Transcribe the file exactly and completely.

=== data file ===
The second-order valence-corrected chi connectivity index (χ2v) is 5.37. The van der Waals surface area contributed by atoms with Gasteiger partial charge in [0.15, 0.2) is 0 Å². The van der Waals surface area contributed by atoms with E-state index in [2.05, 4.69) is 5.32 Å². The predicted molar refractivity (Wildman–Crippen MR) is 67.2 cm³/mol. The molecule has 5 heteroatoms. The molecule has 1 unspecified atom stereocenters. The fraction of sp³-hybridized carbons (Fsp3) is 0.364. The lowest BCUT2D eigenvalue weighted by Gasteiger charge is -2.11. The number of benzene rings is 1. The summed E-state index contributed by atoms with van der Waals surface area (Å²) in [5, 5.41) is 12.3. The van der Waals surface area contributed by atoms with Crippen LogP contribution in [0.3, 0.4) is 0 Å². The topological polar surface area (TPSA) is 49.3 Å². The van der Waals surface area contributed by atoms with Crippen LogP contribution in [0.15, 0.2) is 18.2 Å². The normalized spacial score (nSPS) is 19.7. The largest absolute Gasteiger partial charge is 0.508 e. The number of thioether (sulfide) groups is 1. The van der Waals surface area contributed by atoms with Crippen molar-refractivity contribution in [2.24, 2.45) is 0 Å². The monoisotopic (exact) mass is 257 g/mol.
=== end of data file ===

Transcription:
The second-order valence-corrected chi connectivity index (χ2v) is 5.37. The van der Waals surface area contributed by atoms with Gasteiger partial charge in [0.15, 0.2) is 0 Å². The van der Waals surface area contributed by atoms with E-state index in [2.05, 4.69) is 5.32 Å². The predicted molar refractivity (Wildman–Crippen MR) is 67.2 cm³/mol. The molecule has 5 heteroatoms. The molecule has 1 unspecified atom stereocenters. The fraction of sp³-hybridized carbons (Fsp3) is 0.364. The lowest BCUT2D eigenvalue weighted by Gasteiger charge is -2.11. The number of benzene rings is 1. The summed E-state index contributed by atoms with van der Waals surface area (Å²) in [5, 5.41) is 12.3. The van der Waals surface area contributed by atoms with Crippen LogP contribution in [0.3, 0.4) is 0 Å². The topological polar surface area (TPSA) is 49.3 Å². The van der Waals surface area contributed by atoms with Crippen LogP contribution in [0.15, 0.2) is 18.2 Å². The normalized spacial score (nSPS) is 19.7. The largest absolute Gasteiger partial charge is 0.508 e. The number of thioether (sulfide) groups is 1. The van der Waals surface area contributed by atoms with Crippen molar-refractivity contribution in [2.24, 2.45) is 0 Å². The monoisotopic (exact) mass is 257 g/mol.